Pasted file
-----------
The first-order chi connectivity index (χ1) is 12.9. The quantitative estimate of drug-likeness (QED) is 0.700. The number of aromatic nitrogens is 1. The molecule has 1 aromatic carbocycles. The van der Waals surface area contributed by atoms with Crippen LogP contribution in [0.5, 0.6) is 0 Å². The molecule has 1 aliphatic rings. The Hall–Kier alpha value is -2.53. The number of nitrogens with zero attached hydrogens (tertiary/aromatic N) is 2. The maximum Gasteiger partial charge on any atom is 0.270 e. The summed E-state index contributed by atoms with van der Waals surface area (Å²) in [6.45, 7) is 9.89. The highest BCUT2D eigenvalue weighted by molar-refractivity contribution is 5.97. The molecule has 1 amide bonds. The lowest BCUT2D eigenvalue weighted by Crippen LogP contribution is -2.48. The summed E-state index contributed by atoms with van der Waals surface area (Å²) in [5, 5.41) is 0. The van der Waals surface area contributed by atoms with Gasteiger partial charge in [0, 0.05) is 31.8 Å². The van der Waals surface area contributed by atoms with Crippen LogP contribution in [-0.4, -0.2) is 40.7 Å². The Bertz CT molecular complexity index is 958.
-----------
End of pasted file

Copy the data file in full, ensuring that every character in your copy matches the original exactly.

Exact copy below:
The first-order chi connectivity index (χ1) is 12.9. The quantitative estimate of drug-likeness (QED) is 0.700. The number of aromatic nitrogens is 1. The molecule has 1 aromatic carbocycles. The van der Waals surface area contributed by atoms with Crippen LogP contribution in [0.5, 0.6) is 0 Å². The molecule has 1 aliphatic rings. The Hall–Kier alpha value is -2.53. The number of nitrogens with zero attached hydrogens (tertiary/aromatic N) is 2. The maximum Gasteiger partial charge on any atom is 0.270 e. The summed E-state index contributed by atoms with van der Waals surface area (Å²) in [6.45, 7) is 9.89. The highest BCUT2D eigenvalue weighted by molar-refractivity contribution is 5.97. The molecule has 1 amide bonds. The lowest BCUT2D eigenvalue weighted by Crippen LogP contribution is -2.48. The summed E-state index contributed by atoms with van der Waals surface area (Å²) in [5, 5.41) is 0. The van der Waals surface area contributed by atoms with Gasteiger partial charge in [0, 0.05) is 31.8 Å². The van der Waals surface area contributed by atoms with Crippen LogP contribution in [-0.4, -0.2) is 40.7 Å². The Bertz CT molecular complexity index is 958.